Some children are more sensitive to their environments, for better and for worse. Now Duke University researchers have identified a gene variant that may serve as a marker for these children, who are among society’s most vulnerable.
“The findings are a step toward understanding the biology of what makes a child particularly sensitive to positive and negative environments,” said Dustin Albert, a research scientist at the Duke Center for Child and Family Policy. “This gives us an important clue about some of the children who need help the most.”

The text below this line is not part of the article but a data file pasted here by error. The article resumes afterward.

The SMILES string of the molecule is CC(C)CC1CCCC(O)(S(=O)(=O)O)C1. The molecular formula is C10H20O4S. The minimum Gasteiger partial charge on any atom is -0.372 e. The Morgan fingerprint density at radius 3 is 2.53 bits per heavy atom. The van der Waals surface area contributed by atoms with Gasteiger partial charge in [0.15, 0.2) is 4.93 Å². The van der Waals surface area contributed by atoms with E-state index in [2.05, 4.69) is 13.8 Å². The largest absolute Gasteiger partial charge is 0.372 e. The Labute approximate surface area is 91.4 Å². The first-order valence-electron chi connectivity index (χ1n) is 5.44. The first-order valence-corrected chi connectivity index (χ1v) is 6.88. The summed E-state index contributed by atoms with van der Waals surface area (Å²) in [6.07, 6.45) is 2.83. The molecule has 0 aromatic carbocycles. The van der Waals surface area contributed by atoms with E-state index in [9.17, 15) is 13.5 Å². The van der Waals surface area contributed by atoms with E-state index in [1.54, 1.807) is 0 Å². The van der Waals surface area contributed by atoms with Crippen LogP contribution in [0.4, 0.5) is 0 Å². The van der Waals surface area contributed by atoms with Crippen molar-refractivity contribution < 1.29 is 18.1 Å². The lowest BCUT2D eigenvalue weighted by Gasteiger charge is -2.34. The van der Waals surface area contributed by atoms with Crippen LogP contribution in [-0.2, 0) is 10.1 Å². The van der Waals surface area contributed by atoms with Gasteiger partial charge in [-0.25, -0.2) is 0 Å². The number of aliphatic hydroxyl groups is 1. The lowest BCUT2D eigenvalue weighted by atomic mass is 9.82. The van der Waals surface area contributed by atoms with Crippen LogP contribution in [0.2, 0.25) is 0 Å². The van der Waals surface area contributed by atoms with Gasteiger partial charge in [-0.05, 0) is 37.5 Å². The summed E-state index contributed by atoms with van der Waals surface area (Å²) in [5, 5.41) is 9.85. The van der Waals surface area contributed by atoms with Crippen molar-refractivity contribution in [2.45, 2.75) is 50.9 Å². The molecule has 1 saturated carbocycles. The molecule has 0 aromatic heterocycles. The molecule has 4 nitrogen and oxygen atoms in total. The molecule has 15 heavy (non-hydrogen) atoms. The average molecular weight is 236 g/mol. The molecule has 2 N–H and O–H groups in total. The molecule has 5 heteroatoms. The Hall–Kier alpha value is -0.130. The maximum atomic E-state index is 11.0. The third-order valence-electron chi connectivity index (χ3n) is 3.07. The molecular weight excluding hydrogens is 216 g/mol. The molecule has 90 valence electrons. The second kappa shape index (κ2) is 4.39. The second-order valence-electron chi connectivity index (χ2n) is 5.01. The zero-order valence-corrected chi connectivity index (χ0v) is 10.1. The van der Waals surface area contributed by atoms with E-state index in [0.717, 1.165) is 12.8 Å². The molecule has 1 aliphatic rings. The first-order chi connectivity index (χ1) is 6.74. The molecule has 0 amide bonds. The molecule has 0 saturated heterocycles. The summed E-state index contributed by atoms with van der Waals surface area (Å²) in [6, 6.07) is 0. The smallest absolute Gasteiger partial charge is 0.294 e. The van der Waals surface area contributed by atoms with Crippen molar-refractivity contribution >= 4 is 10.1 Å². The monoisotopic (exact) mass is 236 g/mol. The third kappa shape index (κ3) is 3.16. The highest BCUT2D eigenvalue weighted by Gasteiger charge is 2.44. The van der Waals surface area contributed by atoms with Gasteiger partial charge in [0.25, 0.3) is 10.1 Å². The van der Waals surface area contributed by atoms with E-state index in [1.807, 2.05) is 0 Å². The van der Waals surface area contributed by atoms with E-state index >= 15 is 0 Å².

Drawing on two decades worth of data on high-risk first-graders from four locations across the country, the study found that children from high-risk backgrounds who also carried a certain common gene variant were extremely likely to develop serious problems as adults. Left untreated, 75 percent with the gene variant developed psychological problems by age 25, including alcohol abuse, substance abuse and antisocial personality disorder.